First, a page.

Thoughts on measuring: scale vs. no scale

Beginner and pro baristas share tips and tricks.
snaab

#1: Post by snaab »

not a poll but I am curious about what the group thinks with regard to scales - a "nice to have" or a "need to have"? I have been dosing by volume and while I can get pretty consistent results, there is definitely some variation and a low but not insignificant number of sink shots....

and now the question - recommendations for a scale that will get the job done? no need for bells and whistles, just consistent, accurate measurements.

thanks

User avatar
cafeIKE

#2: Post by cafeIKE »


User avatar
HB
Admin

#3: Post by HB »

snaab wrote:not a poll but I am curious about what the group thinks with regard to scales - a "nice to have" or a "need to have"? I have been dosing by volume and while I can get pretty consistent results, there is definitely some variation and a low but not insignificant number of sink shots...
Why not? If anything, it's an inexpensive way of calibrating your volumetric dosing.
Dan Kehn

User avatar
malachi

#4: Post by malachi »

A scale is invaluable for learning how to dose consistently.
Once you become consistent - it is still useful as it can be brought out periodically to recalibrate.
"Taste is the only morality." -- John Ruskin

User avatar
GC7
Supporter ♡

#5: Post by GC7 »

I still weigh my doses on a digital scale but I understand now when others state that they can "see" a consistent dose without using one and just recalibrate occasionally. I find myself constantly guessing the weight of the grinds before putting on the scale and I'm pretty close most of the time. I keep using my routine just because I don't make lots of drinks so it wastes only a little time and I'm kind of compulsive once I get into a routine that works :roll:

EricL

#6: Post by EricL »

And, if nothing else it can help you save money, compared to eyeballing it. I have very little waste now that I've started using a scale. As cheap as they are on eBay, why not.

Any number of vendors on eBay with 1000g x 0.1g accuracy scales for around $12.

User avatar
Randy G.

#7: Post by Randy G. »

Is it time for a "weighing twaddle" thread? I do not weigh my dose nor have I ever done so. It is so easy to dose by volume (through various methods) that I feel weighing is unnecessary. And really, is it not volume that counts and not mass? Why not teach new baristas to dose accurately so that adding unnecessary steps and handling of the coffee is not necessary?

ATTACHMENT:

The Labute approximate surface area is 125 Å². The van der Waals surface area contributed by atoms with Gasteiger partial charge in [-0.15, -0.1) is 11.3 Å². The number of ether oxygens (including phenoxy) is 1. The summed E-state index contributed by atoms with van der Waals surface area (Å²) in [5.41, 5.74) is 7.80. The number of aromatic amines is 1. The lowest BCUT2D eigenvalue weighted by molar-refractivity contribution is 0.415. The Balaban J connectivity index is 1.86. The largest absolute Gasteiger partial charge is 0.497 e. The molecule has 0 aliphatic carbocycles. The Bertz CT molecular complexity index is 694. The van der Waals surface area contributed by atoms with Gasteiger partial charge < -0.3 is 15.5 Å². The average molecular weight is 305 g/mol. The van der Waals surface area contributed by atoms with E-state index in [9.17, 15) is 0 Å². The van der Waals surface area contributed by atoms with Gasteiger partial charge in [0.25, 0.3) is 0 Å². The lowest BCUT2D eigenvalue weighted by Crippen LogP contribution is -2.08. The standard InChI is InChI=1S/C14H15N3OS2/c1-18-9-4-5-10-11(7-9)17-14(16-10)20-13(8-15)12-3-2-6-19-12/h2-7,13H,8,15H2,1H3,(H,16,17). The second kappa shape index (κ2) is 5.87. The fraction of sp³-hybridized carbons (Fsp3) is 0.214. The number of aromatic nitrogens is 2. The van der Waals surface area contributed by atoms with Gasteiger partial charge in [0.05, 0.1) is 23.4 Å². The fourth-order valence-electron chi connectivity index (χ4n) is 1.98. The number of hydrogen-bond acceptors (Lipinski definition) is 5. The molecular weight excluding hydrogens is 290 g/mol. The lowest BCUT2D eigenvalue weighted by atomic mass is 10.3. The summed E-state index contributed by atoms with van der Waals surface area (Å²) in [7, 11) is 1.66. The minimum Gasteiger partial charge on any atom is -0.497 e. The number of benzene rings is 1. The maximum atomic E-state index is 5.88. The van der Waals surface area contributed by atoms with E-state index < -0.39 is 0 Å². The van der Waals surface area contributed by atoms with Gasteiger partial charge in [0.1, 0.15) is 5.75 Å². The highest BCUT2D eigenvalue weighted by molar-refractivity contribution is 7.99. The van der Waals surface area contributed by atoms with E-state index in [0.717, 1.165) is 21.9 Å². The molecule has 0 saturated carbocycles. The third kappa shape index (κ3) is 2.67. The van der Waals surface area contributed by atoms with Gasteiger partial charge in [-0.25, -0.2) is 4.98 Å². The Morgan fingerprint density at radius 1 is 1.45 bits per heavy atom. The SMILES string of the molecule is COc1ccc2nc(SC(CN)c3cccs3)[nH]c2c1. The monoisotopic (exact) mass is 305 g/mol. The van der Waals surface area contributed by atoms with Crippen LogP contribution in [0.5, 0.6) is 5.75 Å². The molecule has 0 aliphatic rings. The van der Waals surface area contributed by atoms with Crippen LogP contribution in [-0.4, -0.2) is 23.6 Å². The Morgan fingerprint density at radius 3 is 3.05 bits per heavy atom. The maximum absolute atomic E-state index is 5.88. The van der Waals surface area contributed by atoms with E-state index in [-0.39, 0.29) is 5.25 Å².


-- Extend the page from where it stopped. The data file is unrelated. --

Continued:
Espresso! My Espresso! - http://www.EspressoMyEspresso.com
LMWDP #644

zin1953

#8: Post by zin1953 »

snaab wrote: a "nice to have" or a "need to have"?
Yes.

For 25+ years, I never had a scale. I did acquire a scale when I acquired my Elektra, in part because I heard it was a machine that was very sensitive to overdosing -- a) it is, and b) I was.

But having acquired a scale, and "toning down" my dose, I find I am now consistently dosing 14.0-14.5 grams for a double. I do not use the scale any more. It's "eyeball," not weight. But -- like my thermometer -- it's a tool I pull out every so often as a "double check," as a way to prevent bad habits from creeping in . . .

Cheers,
Jason
A morning without coffee is sleep. -- Anon.

User avatar
another_jim
Team HB

#9: Post by another_jim »

As a weighing twaddler myself, I have to say that the only point where volumetric dosing becomes really accurate is when you feel the depth of the puck as you tamp. If it turns out you were wrong with your grinder timing or prior basket fill eyeballing, there's a good deal of backtracking to be done. I usually weight the beans, then dose. There are variances in the final dose when doing this, but no more than when volume dosing; and this technique has zero waste and zero "do overs."
Jim Schulman

User avatar
HB
Admin

#10: Post by HB »

Randy G. wrote:And really, is it not volume that counts and not mass? Why not teach new baristas to dose accurately so that adding unnecessary steps and handling of the coffee is not necessary?
Depending on the grinder, the volume will vary dramatically (e.g., your Kony on one extreme, the Macap MC4 on the other). Rather than twiddle grind settings, lately I manipulate the weight. Tapping the basket while dosing is accurate enough for practiced baristas, but a scale is a good sanity check. From Exercises for tuning your barista techniques, I recommended:
HB wrote:Volumetric coffee dosing - for a long time I was into weighing beans either before or after grinding to confirm the dosage. Sometimes when I'm first testing a machine the old habit will return, but generally I'm a basket volume guy. If I'm overstocked with beans, that's one place they'll be put to use: Dose, weigh, dose, weigh (repeat five times). My target accuracy is within 0.5 grams and I won't get too irritable if it remains within 0.7 grams.
Lately I've been dropping in/dropping out baskets, so weighing becomes a necessity since my basket volumes are slightly different. Try it, you'll find that 1 gram more/less makes an easily recognizable difference.
Dan Kehn